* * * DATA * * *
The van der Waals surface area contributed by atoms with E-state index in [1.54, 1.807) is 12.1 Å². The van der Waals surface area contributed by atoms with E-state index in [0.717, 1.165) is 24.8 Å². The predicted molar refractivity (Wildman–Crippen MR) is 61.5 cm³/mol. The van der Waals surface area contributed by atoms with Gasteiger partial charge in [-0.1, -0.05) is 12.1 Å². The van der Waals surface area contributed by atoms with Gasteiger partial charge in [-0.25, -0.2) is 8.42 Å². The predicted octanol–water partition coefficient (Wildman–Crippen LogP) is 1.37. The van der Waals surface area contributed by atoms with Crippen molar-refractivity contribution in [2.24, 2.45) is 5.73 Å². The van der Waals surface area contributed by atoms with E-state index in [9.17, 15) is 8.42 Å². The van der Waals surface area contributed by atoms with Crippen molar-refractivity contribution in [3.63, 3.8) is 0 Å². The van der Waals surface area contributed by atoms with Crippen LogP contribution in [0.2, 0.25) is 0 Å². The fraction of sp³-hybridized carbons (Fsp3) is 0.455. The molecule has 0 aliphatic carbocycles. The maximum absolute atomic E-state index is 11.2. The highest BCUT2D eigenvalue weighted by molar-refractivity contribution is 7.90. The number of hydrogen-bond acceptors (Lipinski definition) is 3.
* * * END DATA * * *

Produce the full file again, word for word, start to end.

The van der Waals surface area contributed by atoms with E-state index in [1.54, 1.807) is 12.1 Å². The van der Waals surface area contributed by atoms with E-state index in [0.717, 1.165) is 24.8 Å². The predicted molar refractivity (Wildman–Crippen MR) is 61.5 cm³/mol. The van der Waals surface area contributed by atoms with Gasteiger partial charge in [-0.1, -0.05) is 12.1 Å². The van der Waals surface area contributed by atoms with Gasteiger partial charge in [-0.25, -0.2) is 8.42 Å². The predicted octanol–water partition coefficient (Wildman–Crippen LogP) is 1.37. The van der Waals surface area contributed by atoms with Crippen molar-refractivity contribution in [2.24, 2.45) is 5.73 Å². The van der Waals surface area contributed by atoms with E-state index in [9.17, 15) is 8.42 Å². The van der Waals surface area contributed by atoms with Crippen molar-refractivity contribution in [3.63, 3.8) is 0 Å². The van der Waals surface area contributed by atoms with Crippen LogP contribution in [0.2, 0.25) is 0 Å². The fraction of sp³-hybridized carbons (Fsp3) is 0.455. The molecule has 0 aliphatic carbocycles. The maximum absolute atomic E-state index is 11.2. The highest BCUT2D eigenvalue weighted by molar-refractivity contribution is 7.90. The number of hydrogen-bond acceptors (Lipinski definition) is 3.